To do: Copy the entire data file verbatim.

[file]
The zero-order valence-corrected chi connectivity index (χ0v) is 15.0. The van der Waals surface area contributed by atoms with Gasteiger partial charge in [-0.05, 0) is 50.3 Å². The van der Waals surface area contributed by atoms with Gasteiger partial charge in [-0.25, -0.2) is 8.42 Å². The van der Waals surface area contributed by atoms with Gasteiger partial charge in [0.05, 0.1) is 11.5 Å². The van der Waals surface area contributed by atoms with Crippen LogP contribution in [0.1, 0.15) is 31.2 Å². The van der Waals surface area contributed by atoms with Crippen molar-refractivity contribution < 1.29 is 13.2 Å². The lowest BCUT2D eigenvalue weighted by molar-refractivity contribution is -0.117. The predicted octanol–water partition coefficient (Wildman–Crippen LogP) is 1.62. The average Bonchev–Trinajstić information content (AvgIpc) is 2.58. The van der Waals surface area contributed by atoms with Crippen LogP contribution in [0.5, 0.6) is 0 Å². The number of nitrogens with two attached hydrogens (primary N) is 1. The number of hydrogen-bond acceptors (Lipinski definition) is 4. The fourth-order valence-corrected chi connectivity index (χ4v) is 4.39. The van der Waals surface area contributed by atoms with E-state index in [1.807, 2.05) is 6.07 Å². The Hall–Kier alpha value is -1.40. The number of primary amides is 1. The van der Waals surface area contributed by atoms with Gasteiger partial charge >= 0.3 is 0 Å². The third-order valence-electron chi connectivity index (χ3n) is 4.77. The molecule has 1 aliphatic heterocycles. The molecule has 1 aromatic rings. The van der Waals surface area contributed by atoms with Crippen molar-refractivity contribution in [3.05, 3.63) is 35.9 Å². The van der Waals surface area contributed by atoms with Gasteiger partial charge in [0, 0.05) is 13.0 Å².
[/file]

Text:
The zero-order valence-corrected chi connectivity index (χ0v) is 15.0. The van der Waals surface area contributed by atoms with Gasteiger partial charge in [-0.05, 0) is 50.3 Å². The van der Waals surface area contributed by atoms with Gasteiger partial charge in [-0.25, -0.2) is 8.42 Å². The van der Waals surface area contributed by atoms with Gasteiger partial charge in [0.05, 0.1) is 11.5 Å². The van der Waals surface area contributed by atoms with Crippen LogP contribution in [0.1, 0.15) is 31.2 Å². The van der Waals surface area contributed by atoms with Crippen molar-refractivity contribution < 1.29 is 13.2 Å². The lowest BCUT2D eigenvalue weighted by molar-refractivity contribution is -0.117. The predicted octanol–water partition coefficient (Wildman–Crippen LogP) is 1.62. The average Bonchev–Trinajstić information content (AvgIpc) is 2.58. The van der Waals surface area contributed by atoms with Crippen LogP contribution in [0.5, 0.6) is 0 Å². The number of nitrogens with two attached hydrogens (primary N) is 1. The number of hydrogen-bond acceptors (Lipinski definition) is 4. The fourth-order valence-corrected chi connectivity index (χ4v) is 4.39. The van der Waals surface area contributed by atoms with E-state index in [1.807, 2.05) is 6.07 Å². The Hall–Kier alpha value is -1.40. The number of primary amides is 1. The van der Waals surface area contributed by atoms with Gasteiger partial charge >= 0.3 is 0 Å². The third-order valence-electron chi connectivity index (χ3n) is 4.77. The molecule has 1 aliphatic heterocycles. The molecule has 1 aromatic rings. The van der Waals surface area contributed by atoms with Crippen molar-refractivity contribution in [3.05, 3.63) is 35.9 Å². The van der Waals surface area contributed by atoms with Gasteiger partial charge in [0, 0.05) is 13.0 Å².